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Memento (10th Anniversary Special Edition) [Blu-ray]
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Customers Who Bought This Item Also Bought
• “Anatomy of a Scene”
• IFC Interview with Writer/Director Christopher Nolan
• Audio Commentary with Director Christopher Nolan
• "Memento Mori" – Short Story by Jonathan Nolan
• Feature Script
• Tattoo Gallery
• Leonard’s Journal
Top Customer Reviews
--The folks at Columbia/Tristar really went all-out to bring the viewer into this movie. The menus alone give you a perspective on the story and main character not possible in the theater. This two-disc set gives you everything you'd expect from a special edition: director's commentary; trailers; production photos; mini documentary; 5.1 surround sound, etc. But wait, there's more... It's just hidden within the maze of questions in the psychological exam that makes up the menus on both discs. If you keep searching on disc two, you'll be able to watch the movie in chronological order, which is my reason for buying this special edition. (If they don't edit this out as a spoiler, just select the Clock form the main menu, choose answer "c" five times on the questions, then put the pictures of the woman fixing the flat tire in the order of 3,4,1,2.)
The story unfolds backwards, an unusual narrative technique that is tricky to use. We see a scene and think we understand. And then there is another scene that has happened prior to it, and it totally changes our perception of what is going on. Purposely, it is confusing. And purposely, there are moments of clarity where it all fits together only to become even more confusing in the next scene. Carrie Ann Moss plays a femme fatal and, as we get to know her, we are not quite sure what her motives are. Joe Pantolino is cast as in the role of Leonard's buddy, and we are constantly confused as to whether he is friend or foe.
I sat there fascinated as this complicated plot unfolded, enjoying the mastery in which the director led me down different avenues of thought and also introduced questions about the moral issues involved.Read more ›
The acting is first rate. Guy Pearce, best known as "the one who wasn't Russell Crowe in L.A. Confidential", is Leonard, a character who will intrigue you, engage your sympathy, and might even scare you by the end. Joe Pantoliano's Teddy will have you debating his intentions towards Leonard for days afterwards. The real acting coup, however, is fellow Matrix alum Carrie Anne Moss--her performace as Natalie will make you love her, hate her, and make you fiercely protective of her.
The movie can only be watched on DVD. Keep the remote handy as you'll want to pause every now and then, if only to read Leonard's tattoos for various clues. After watching the movie, be sure to check out Otnemem in the Special Features section for newspaper articles, pictures, journal entries, and psychiatric reports on Mementos intriguing characters. They will help confirm what you think happened in the movie. DVD also offers the playful option of choosing to watch the movie backwards (or would it be watching the movie forward?). You will definitely consider the option after watching the movie. I haven't done it yet, but I can't wait to see the effect that it has on the movie.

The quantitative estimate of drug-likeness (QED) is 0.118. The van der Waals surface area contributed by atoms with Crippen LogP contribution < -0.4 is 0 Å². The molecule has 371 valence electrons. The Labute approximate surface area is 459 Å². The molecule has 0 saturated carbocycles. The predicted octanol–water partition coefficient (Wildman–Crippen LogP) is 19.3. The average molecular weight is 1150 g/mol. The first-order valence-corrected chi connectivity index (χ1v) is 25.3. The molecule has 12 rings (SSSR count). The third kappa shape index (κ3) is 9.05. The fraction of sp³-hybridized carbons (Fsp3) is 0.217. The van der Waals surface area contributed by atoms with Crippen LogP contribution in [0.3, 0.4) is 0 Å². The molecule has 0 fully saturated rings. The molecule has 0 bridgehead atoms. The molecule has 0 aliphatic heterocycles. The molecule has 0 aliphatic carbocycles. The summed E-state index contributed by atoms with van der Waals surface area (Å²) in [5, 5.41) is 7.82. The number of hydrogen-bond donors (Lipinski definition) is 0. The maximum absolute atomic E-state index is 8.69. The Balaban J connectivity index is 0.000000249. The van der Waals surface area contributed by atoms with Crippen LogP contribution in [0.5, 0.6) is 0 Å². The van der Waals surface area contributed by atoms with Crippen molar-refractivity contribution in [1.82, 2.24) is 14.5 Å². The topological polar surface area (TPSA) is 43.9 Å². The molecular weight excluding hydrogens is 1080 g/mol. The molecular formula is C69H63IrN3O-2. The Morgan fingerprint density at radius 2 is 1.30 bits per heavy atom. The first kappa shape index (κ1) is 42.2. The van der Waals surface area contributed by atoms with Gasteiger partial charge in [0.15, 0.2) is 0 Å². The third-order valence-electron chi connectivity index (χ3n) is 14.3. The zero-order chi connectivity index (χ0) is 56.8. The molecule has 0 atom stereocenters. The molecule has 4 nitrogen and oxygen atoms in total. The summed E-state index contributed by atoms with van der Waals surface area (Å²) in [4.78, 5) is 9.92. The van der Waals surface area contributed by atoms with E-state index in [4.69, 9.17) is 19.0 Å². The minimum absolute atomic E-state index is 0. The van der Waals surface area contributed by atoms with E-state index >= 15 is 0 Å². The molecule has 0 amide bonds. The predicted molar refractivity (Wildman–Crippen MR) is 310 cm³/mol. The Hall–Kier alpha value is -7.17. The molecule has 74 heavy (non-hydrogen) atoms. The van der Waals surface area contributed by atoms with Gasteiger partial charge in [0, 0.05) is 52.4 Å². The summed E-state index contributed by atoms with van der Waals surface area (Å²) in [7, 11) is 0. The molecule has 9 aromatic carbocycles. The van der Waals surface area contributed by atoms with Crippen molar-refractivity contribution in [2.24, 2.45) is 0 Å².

This movie is worth the critical hype. If you enjoyed movies like The Sixth Sense, The Matrix, The Usual Suspects, Seven, Fight Club, and Dark City (some of my personal faves), then Memento will be the crown of your DVD collection!
My only qualm with this DVD edition is the packaging. Wrapped in a tight-fitting but flimsy cardboard box, designed to look like Leonard Shelby's case file, it's almost impossible to get the discs out on first try. I find that I have to open the back to push out the innards, which tends to warp the shape of the box. Found inside are several loose sheets of paper, which look like psychological tests, notes from the case history, and, as you will soon see, the DVD's on-screen menus. The whole thing is ostensibly held together by a little plastic paper clip, whose only real purpose, I've deduced, is to get lost behind my TV set.
The first thing one notices once Disc 1 of the DVD loads is a psychological test, asking the viewer to commit to memory a list of words that will go flashing by on the screen. Don't be alarmed. Although Chris Nolan and Co. have set up the DVD to look like a series of tests, you really don't have to read through or pay much attention to everything on the screen. However, because sometimes they can be quite entertaining, I suggest you do. "Why are these people laughing at you?" asks one question. "We know you did it," ominously states another. This edition can get trippy if you let it.
After the memory flash, you are then asked to select from a list of words the ones you didn't see. Like I said, this isn't really a test, but an ingenious way to present the disc's main menu.
Selecting WATCH plays the movie. Selecting READ allows you to choose between English or Spanish subtitles, while LISTEN allows you to hear the movie in either English or French, 5.Read more ›
Most Recent Customer Reviews
Very much enjoyed Memento, and thought seeing it sequentially would be as good or better. It wasn't. Read morePublished 17 days ago by R. Cuplin
Still among the most mind blowing movies that I watched. All hail Chris Nolan.Published 1 month ago by JoAlexander
Memento is a masterpiece of inventive, visually-outstanding, mind-bending filmmaking and originality. Read morePublished 1 month ago by dawkins jr